“This decision is another in a long line of rebukes to the Bush administration policies that overstepped their statutory authority and to the chemical manufacturers who peddle their poisons without concern to the effect on human health and the environment,” said Charlie Tebbutt, an attorney who represented the environmental groups, in a prepared statement.

“We look forward to working with the new EPA to protect the environment rather than the chemical industry.”

Some ag industry groups also celebrated one part of the court’s ruling, including giants like BASF Corporation, Bayer CropScience, The National Cotton Council of America and Syngenta Crop Protection, Inc.

Those ag chemical industry reps said that the way EPA applied current rules is “arbitrary and capricious” because it treats pesticides applied in violation of the FIFRA as pollutants, while it treats the very same pesticides used in compliance with the FIFRA as non-pollutants.

“We maintain that pesticides should not be classified as pollutants under the Clean Water Act, as they serve an intended beneficial purpose and are well regulated already by EPA’s Office of Pesticides,” said Jay Vroom, CropLife America president and CEO.

CropLife America is an industry association of crop protection product manufacturers and developers.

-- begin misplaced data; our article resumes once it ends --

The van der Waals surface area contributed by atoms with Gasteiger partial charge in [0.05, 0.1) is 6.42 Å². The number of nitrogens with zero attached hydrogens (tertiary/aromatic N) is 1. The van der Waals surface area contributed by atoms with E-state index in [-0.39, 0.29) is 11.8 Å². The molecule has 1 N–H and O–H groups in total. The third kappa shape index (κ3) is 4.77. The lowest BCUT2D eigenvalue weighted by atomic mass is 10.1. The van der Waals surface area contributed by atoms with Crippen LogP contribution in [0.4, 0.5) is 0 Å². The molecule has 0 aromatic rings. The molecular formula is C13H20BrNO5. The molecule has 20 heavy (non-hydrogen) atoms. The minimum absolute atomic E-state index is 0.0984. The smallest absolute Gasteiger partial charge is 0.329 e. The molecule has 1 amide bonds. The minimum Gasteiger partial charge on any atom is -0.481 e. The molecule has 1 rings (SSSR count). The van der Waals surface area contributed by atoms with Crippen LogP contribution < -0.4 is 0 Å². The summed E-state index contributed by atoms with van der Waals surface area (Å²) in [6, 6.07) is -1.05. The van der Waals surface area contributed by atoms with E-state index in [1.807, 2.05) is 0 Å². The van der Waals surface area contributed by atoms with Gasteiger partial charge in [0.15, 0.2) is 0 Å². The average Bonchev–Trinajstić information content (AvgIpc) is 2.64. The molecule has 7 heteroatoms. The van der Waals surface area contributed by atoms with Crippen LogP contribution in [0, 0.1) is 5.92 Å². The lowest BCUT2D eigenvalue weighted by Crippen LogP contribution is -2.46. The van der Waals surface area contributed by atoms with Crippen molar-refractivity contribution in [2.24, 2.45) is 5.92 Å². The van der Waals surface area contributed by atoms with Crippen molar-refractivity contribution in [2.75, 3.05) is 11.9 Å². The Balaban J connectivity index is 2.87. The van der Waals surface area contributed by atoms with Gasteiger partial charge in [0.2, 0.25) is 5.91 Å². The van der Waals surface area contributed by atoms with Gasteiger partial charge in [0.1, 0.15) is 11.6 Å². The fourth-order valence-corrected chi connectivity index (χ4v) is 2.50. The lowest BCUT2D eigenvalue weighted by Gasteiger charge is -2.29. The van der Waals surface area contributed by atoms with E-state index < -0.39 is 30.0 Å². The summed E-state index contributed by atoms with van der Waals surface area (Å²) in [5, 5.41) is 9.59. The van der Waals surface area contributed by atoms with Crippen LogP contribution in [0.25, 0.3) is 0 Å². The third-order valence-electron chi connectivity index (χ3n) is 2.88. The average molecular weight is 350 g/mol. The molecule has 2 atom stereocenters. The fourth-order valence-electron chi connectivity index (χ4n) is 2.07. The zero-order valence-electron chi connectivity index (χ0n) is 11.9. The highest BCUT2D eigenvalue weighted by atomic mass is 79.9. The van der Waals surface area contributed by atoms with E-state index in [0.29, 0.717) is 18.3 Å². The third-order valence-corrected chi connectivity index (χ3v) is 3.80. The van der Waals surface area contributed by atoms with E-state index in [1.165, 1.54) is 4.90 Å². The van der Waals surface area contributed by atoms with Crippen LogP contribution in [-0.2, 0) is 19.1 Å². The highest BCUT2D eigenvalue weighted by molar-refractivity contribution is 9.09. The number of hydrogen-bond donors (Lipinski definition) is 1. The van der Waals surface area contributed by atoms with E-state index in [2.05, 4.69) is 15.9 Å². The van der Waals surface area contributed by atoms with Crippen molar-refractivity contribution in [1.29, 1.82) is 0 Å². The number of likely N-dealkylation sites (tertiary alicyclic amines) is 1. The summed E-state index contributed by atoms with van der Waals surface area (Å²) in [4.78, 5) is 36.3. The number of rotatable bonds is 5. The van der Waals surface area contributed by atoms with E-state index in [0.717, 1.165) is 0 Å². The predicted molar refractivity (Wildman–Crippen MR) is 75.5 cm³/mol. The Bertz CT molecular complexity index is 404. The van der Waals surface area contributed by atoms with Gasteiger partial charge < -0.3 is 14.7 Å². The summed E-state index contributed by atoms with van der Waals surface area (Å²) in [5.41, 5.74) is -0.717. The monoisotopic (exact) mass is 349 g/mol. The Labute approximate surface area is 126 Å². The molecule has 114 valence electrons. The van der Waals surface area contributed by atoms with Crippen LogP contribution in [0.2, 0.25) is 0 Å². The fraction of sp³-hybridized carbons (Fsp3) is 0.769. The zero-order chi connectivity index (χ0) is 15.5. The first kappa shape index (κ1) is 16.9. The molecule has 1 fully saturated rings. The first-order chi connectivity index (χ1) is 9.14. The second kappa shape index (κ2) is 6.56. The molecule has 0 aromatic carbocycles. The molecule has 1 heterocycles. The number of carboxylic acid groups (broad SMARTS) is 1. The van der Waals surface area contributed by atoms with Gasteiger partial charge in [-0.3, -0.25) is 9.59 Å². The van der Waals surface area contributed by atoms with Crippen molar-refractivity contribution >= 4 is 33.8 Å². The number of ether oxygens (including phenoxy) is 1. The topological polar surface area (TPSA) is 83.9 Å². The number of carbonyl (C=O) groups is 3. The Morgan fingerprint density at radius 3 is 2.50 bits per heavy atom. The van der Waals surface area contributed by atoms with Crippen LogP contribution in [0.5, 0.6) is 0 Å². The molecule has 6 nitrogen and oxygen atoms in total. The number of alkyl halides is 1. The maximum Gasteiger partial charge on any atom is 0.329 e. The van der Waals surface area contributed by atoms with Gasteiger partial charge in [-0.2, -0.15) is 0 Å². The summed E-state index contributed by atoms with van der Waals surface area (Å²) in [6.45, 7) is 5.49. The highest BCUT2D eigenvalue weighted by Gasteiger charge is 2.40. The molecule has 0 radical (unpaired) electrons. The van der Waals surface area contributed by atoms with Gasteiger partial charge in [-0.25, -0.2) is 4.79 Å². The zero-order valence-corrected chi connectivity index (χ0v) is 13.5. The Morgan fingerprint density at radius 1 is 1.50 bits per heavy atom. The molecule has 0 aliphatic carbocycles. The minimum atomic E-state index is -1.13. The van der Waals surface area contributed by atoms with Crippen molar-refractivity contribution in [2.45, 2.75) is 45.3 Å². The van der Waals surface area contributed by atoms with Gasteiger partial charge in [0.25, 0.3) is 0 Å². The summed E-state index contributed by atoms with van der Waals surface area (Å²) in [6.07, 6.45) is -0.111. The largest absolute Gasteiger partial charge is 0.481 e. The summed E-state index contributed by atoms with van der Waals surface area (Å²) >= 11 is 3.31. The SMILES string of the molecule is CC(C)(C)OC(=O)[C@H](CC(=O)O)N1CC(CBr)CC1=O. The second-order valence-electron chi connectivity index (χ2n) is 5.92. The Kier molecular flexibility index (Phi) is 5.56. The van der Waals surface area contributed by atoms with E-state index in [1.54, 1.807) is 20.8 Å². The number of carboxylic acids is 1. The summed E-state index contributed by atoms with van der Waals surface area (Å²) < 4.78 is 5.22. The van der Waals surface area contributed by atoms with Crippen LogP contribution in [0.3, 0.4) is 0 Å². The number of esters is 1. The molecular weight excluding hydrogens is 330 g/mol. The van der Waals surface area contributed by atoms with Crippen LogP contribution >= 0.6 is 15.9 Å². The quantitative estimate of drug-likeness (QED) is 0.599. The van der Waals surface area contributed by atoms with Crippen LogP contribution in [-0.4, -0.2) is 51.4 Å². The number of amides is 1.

“Though we’re disappointed by other parts of the court’s conclusion, we are pleased that the panel acknowledged that EPA was correct in its determination that not all pesticides should be considered pollutants.”

Already regulated

The Weed Science Society, a research and education group, says the court’s ruling overrides already strong government regulations, based on science, that regulate pesticide use.

“We fully support government regulation of pesticide use,” said Lee Van Wychen, science policy director for society.

“But the new permitting system mandated by the Sixth District Court of Appeals overrides FIFRA without offering any additional protection. It places an unnecessary, unfunded burden on states, growers, homeowners and applicators and will discourage the timely and effective management of invasive plants and weeds.”

At the top

USDA Secretary Tom Vilsack isn’t ignoring the ruling, either. In early March, he wrote EPA Administrator Lisa Jackson to share concerns on how the ruling will affect farmers’ abilities to respond to crop threats.

In his letter, Vilsack explained how the decision would have “profound implications for American farmers” and noted that the permitting system in place is “ill-suited to the demands of agricultural production.”

“Failure to obtain a timely permit for pesticide application could cripple American farmers’ emergency pest management efforts and hamper their ability to respond quickly to new pest infestations or threats of infestations, thus increasing the risk of crop losses,” he wrote.

“The Sixth Circuit’s decision encumbers the American farmers’ and [USDA's] ability to do business, while reaping little or no environmental benefit in exchange.”

The EPA has until April 9 to file for a rehearing on the matter.

About the Author

Former staff reporter Andrea Zippay wrote for Farm and Dairy from 2001 to 2009. More Stories by Andrea Zippay